Soft Coins

Discussion in 'Magic Forum' started by TKH, Sep 2, 2007.

  1. Where do proffesionals get soft coins? soft being coins that dont talk much because they have been used. I only have newer coins. I am thinking of getting a schoolcraft shell set that is soft. That is the only place I know where you can get soft coins. Any help?
     
  2. Try coin dealers (the collectors shops). Ask for what they call "slicks".

    You can get some pretty good coins for cheap from there.

    Also, you can buy batches of them off e-bay, for a decent price.

    Splurging for a shell set can get expensive, especially if all you want are soft coins. Personally, I've never used them and never had a need for my coins to be soft.

    Scott.
     
  3. tkh so your clear on what it is... a soft coin is merely a coin where the minting has aged and become flat and the images have little definition left. personally i buy todd lassens gaffs, but any of the other guys are good too, just make sure to tell either jamie or todd that you want soft, don;t just order from the site, i did that with jamie and mine were not nerely as soft as i would have wanted
     
  4. You can also make your own soft coins by using wet sandpaper. Put some water on the sand paper (make sure you use the softer grade) and then place it on a flat surface (sandpaper side up of course). Then you take the coin you want to soften and rub the face of it on the sandpaper until it's smooth. I used this technique on my 1964 Kennedys and it worked beautifully.
     
  5. thanks sean that will be helpful. I was going to buy a nice shell set anyway though.
     
  6. Coins that have been used for a while are normally smoother. If you have a routine that you would like the coins to be quiet on, cover one side in clear tape and cut around the edges. The coins won't make anymore noice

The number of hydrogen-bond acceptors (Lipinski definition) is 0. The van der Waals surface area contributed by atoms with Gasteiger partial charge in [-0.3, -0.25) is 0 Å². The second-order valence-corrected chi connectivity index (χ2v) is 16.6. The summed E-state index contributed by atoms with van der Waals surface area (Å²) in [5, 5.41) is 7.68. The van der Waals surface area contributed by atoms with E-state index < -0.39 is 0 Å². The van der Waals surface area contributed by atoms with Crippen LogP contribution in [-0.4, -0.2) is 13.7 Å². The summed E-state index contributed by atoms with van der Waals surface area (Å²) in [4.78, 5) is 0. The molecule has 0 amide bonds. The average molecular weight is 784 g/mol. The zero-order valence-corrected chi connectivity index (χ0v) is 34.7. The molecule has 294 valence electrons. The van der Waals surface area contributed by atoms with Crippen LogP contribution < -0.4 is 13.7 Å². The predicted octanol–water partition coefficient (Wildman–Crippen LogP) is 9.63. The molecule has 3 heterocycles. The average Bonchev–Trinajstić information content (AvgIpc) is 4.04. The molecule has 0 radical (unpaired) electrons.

7. At the moment I have both a Lassen and a Schoolcraft expanded shell set on the way.
    The School Craft is a non soft set and the Lassen a soft one.
    When they arrive I can give you some feedback on which gaff is better made.
    I can tell you right now tho that Schoolcraft's gaff is about $100 cheaper. It could be that that reflects the quality of the worker, but we'll have to wait and see.
     
  8. I've played with both a Lassen and a Schoolcraft set and they're both pretty freakin sexy to handle. You shouldn't have to worry about quality from either one.
     
  9. A tip that will save you some money...some coin dealers know it's a magician coming in and the price will jump, as we seem to be the only ones interested in used, soft coins, and knowing that we'll pay top dollar for magic...so what I do is this: I visit a dealer with one of my soft coins that I would like to match..."How much is this worth?" Dealer: "10 bucks" Me: "Great, I'll take five then..."
    BUT, there's a coin dealer here in Vegas who I've developed a relationship with and sets aside coins for me that he knows I'm looking for...that's really the best way...
    Stu
     
  10. If one takes a bleach pen and coats the coin...it'll turn black. Then buff with a finishing grade steel wool...Then you can match coins and shells and their finishes.
    Stu Beck
    Las Vegas, NV
     

Share This Page

Searching...
{[{ searchResultsCount }]} Results